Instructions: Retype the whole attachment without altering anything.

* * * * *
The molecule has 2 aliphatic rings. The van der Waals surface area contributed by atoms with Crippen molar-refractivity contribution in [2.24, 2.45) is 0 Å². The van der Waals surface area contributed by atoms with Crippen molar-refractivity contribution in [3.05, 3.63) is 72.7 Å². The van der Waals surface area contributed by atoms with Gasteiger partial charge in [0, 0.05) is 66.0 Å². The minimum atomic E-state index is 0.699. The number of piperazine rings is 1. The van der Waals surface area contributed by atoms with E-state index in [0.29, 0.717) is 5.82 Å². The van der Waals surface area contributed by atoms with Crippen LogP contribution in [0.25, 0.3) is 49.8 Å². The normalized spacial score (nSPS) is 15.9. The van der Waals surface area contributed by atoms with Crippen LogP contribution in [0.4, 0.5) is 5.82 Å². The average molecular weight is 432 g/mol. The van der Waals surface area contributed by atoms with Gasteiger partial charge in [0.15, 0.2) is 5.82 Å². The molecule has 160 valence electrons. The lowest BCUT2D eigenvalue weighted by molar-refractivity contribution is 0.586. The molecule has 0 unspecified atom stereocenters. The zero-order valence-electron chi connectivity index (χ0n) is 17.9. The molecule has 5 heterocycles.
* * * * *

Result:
The molecule has 2 aliphatic rings. The van der Waals surface area contributed by atoms with Crippen molar-refractivity contribution in [2.24, 2.45) is 0 Å². The van der Waals surface area contributed by atoms with Crippen molar-refractivity contribution in [3.05, 3.63) is 72.7 Å². The van der Waals surface area contributed by atoms with Gasteiger partial charge in [0, 0.05) is 66.0 Å². The minimum atomic E-state index is 0.699. The number of piperazine rings is 1. The van der Waals surface area contributed by atoms with E-state index in [0.29, 0.717) is 5.82 Å². The van der Waals surface area contributed by atoms with Crippen LogP contribution in [0.25, 0.3) is 49.8 Å². The normalized spacial score (nSPS) is 15.9. The van der Waals surface area contributed by atoms with Crippen LogP contribution in [0.4, 0.5) is 5.82 Å². The average molecular weight is 432 g/mol. The van der Waals surface area contributed by atoms with Gasteiger partial charge in [0.15, 0.2) is 5.82 Å². The molecule has 160 valence electrons. The lowest BCUT2D eigenvalue weighted by molar-refractivity contribution is 0.586. The molecule has 0 unspecified atom stereocenters. The zero-order valence-electron chi connectivity index (χ0n) is 17.9. The molecule has 5 heterocycles.